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Arizona Trail Progress

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Offline Keepa

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Arizona Trail Progress
« on: March 28, 2019, 08:08:42 PM »
Thursday, March 28, 2019 -- Patagonia, Arizona

I started my hike of the AZT on at 8:30 AM on Saturday, March 23. On Tuesday, March 26 I arrived in Patagonia, finishing the first three passages, 52 miles, in 4 days, one half day ahead of schedule.

The AZT begins on passage 1, Huachuca Mountains, at the border of Mexico. To reach the southern terminus you must hike down 1.5 miles on the AZT, starting at Montezuma Pass. On my way down I met a couple who were doing the first two passages only. Half way back up I met Klaus, from Michigan, as he was coming down. He is hiking the entire trail. He is about 62 years old.

The views into Mexico while hiking to the border are magnificent. I reached the border in about 40 minutes. I spent a few minutes with the couple there, we photographed each other then I started to hike up.

I spend about 20 minutes at Montezuma Pass, then resumed the hike.

The AZT starts out with a bang! There is a 3000 foot climb over 8 miles from the border to Bathtub Spring, a reliable spring with a pipe that flows into a bathtub. The climb was murder. I stopped around 12:30 and made lunch with my wood burning stove. As I was gathering wood I had a feeling that perhaps a wood burning stove was not the best idea. More on that later. I spend about 40 minutes on lunch break.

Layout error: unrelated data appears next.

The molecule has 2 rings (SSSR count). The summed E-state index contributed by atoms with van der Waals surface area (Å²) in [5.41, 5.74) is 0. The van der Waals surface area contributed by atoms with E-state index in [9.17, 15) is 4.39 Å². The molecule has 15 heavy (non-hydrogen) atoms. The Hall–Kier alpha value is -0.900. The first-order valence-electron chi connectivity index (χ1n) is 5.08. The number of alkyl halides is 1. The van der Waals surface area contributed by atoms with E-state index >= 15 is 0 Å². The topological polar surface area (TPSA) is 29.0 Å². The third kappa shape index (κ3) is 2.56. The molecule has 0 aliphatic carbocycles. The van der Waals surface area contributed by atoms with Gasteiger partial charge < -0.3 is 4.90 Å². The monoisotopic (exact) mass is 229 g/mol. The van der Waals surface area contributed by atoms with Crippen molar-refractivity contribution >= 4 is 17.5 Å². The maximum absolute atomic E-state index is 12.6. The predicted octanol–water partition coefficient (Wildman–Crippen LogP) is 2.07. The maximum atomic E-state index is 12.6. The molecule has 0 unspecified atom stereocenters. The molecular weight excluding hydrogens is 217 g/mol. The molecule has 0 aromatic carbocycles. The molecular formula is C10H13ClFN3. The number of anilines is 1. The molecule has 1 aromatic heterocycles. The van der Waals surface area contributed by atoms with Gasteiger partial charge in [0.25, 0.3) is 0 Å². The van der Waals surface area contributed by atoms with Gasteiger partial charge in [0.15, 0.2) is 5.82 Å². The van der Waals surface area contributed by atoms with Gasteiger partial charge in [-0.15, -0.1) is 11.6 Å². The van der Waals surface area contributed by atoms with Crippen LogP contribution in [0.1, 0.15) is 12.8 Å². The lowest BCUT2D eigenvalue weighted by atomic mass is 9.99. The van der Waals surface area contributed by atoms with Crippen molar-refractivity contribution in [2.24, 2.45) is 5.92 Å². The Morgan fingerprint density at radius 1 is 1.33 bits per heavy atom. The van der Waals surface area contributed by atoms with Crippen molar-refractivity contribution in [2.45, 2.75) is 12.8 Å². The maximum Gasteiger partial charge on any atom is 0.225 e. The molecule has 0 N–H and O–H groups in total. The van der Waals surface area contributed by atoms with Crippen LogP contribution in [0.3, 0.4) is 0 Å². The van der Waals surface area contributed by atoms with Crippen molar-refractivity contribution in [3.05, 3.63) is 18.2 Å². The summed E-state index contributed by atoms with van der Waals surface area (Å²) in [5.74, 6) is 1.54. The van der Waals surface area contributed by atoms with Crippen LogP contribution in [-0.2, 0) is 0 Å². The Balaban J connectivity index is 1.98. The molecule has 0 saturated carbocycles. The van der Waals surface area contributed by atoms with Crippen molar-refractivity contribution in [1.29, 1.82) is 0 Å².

I pushed on, and around 3 PM Klaus caught up with me and we continued on. We reached Bathtub Spring at 4:50. There was a lady camped there. We chatted with here and she informed us that she had sprained her ankle. I asked her if she needed an ACE bandage, she said she had that and was alright.

I filtered 3 liters of water from Bathtub Spring and then continued on, with Klaus, our destination being 1.5 miles away, called Bear Saddle, where we would camp for the night.

In retrospect it was not a good site. It was extremely windy, with gusts up to 20 miles per hour, and the ground was not flat and a bit rocky. I am using the Guthook's app and I should have checked the comments left by other hikers, because only .6 miles up there was a nice and flat area shielded from the winds.

Bear Saddle is also a well-known site for illegal immigrants.